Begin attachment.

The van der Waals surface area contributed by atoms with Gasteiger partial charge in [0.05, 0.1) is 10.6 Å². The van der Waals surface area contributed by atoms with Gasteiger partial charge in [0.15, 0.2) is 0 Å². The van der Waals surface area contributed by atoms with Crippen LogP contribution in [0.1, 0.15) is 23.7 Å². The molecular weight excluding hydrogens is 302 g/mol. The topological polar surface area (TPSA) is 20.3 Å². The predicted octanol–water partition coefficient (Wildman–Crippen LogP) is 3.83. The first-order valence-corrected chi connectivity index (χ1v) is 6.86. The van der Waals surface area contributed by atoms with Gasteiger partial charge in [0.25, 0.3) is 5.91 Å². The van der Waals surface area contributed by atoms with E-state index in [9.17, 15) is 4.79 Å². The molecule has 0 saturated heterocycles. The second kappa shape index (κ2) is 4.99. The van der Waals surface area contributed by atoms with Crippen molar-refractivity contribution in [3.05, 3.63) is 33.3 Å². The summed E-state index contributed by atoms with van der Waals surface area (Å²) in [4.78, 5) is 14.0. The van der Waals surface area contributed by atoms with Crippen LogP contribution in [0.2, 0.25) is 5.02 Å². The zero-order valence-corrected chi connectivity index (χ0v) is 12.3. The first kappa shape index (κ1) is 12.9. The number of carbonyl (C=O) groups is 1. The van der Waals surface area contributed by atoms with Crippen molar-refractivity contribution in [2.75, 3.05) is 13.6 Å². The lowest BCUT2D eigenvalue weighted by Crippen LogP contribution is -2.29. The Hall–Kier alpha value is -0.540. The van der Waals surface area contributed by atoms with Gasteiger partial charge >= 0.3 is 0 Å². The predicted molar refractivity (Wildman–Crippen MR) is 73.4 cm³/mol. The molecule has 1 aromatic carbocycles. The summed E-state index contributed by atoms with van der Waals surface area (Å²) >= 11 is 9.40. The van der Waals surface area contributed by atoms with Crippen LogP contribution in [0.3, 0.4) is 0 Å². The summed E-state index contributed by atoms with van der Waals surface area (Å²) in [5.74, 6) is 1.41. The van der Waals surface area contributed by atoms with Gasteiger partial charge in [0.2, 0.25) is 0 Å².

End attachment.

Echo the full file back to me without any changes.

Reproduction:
The van der Waals surface area contributed by atoms with Gasteiger partial charge in [0.05, 0.1) is 10.6 Å². The van der Waals surface area contributed by atoms with Gasteiger partial charge in [0.15, 0.2) is 0 Å². The van der Waals surface area contributed by atoms with Crippen LogP contribution in [0.1, 0.15) is 23.7 Å². The molecular weight excluding hydrogens is 302 g/mol. The topological polar surface area (TPSA) is 20.3 Å². The predicted octanol–water partition coefficient (Wildman–Crippen LogP) is 3.83. The first-order valence-corrected chi connectivity index (χ1v) is 6.86. The van der Waals surface area contributed by atoms with Gasteiger partial charge in [0.25, 0.3) is 5.91 Å². The van der Waals surface area contributed by atoms with E-state index in [9.17, 15) is 4.79 Å². The molecule has 0 saturated heterocycles. The second kappa shape index (κ2) is 4.99. The van der Waals surface area contributed by atoms with Crippen molar-refractivity contribution in [3.05, 3.63) is 33.3 Å². The summed E-state index contributed by atoms with van der Waals surface area (Å²) in [4.78, 5) is 14.0. The van der Waals surface area contributed by atoms with Crippen LogP contribution in [0.2, 0.25) is 5.02 Å². The zero-order valence-corrected chi connectivity index (χ0v) is 12.3. The first kappa shape index (κ1) is 12.9. The number of carbonyl (C=O) groups is 1. The van der Waals surface area contributed by atoms with Crippen molar-refractivity contribution in [2.75, 3.05) is 13.6 Å². The lowest BCUT2D eigenvalue weighted by Crippen LogP contribution is -2.29. The Hall–Kier alpha value is -0.540. The van der Waals surface area contributed by atoms with Gasteiger partial charge >= 0.3 is 0 Å². The predicted molar refractivity (Wildman–Crippen MR) is 73.4 cm³/mol. The molecule has 1 aromatic carbocycles. The summed E-state index contributed by atoms with van der Waals surface area (Å²) >= 11 is 9.40. The van der Waals surface area contributed by atoms with Crippen LogP contribution in [0.3, 0.4) is 0 Å². The summed E-state index contributed by atoms with van der Waals surface area (Å²) in [5.74, 6) is 1.41. The van der Waals surface area contributed by atoms with Gasteiger partial charge in [0.2, 0.25) is 0 Å².